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VSD's and safety interlock circuits


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#1 theDOG

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Posted 01 May 2002 - 04:31 AM

What are the general practices for safegaurding machinery incorporating motors driven by VSD's?
Should the contactors be on the input or the output?

#2 marke

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Posted 01 May 2002 - 08:37 PM

Hello
I would recommend a contactor on the input of the VSD rather than the output, although there is an argument that I can see for one on the output.

Putting a contactor on the output of the VSD will guarantee immediate removal of voltage from the motor which is a good thing, however the problems could be that some drives are easily damaged by switching on their output and that it is possible that the motor could be reconnected to the output of a drive that was operating above zero frequency and this could also damage the drive. (Effectively a DOL or Full Voltage Start on the output of a VSD)

Putting the contactor on the input of the drive would shut off all power to the motor, but there ould be a small delay due to the energy stored in the capacitors in the VSD power supply. This would be safe, would not damage the drive and would prevent DOL switching on the output of the VSD. The drive would always start from zero when the contactor was reclosed. You would probably have to reset an under voltage trip on the drive, but that could be automated if required.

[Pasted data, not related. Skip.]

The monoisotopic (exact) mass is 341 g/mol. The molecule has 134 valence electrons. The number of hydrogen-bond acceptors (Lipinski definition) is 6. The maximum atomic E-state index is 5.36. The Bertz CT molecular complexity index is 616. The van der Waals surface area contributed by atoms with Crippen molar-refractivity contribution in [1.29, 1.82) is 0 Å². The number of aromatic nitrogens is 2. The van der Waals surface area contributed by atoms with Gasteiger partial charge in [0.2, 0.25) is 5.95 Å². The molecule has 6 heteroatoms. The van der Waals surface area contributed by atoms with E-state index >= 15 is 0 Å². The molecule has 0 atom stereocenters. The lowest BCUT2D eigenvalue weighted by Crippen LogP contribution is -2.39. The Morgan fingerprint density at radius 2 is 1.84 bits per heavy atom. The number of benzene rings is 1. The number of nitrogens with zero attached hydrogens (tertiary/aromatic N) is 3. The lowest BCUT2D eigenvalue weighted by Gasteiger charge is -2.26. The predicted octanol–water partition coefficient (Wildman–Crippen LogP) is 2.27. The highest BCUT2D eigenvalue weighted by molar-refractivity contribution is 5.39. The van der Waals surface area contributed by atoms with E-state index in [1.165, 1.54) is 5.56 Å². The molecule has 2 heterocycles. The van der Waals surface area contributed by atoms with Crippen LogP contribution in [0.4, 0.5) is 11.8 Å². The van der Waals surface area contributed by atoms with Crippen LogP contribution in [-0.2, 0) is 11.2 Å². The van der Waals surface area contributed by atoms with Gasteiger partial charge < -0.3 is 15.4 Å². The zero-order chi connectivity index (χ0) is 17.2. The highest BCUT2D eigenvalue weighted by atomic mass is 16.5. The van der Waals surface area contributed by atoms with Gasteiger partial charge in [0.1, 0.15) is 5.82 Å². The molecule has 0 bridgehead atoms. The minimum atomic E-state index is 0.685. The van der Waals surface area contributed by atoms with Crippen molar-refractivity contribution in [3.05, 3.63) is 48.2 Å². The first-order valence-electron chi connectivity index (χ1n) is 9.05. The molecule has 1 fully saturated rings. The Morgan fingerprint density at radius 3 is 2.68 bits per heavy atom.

My recommendation, contactor on the input.

Best regards,

#3 theDOG

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Posted 01 May 2002 - 11:41 PM

Hi Mark,
Thanks for the response.
There are other limitations of installing a contactor on the input side, and that is possible damage to the DC bus capacitor pre-charge circuit. The pre-charge circuit will be designed for a certain amount of operations per hour.
I have had suggested that using a contactor/contactors on the output with a late make/early break auxillary contact, wired back to the drive is acceptable.
I wanted to see if anyone else has had any ideas...

#4 marke

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Posted 01 May 2002 - 11:49 PM

Yes, thats true, if you are anticipating a lot of switching on the input, then this could be a problem. If you used an early break contact on the contactor to panic stop the drive first, then that should be OK. It depends on the timing and also how the drive responds to this sort of treatment. Some are more tolerant than others. Have you spoken to the manufacturers of the drive?
:)

#5 BigMax

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Posted 20 September 2002 - 06:34 AM

This thread has been inactive for a while now, but I can't resist the 'old chesnut' VSD motor isolator / aux contact debarcle:mad: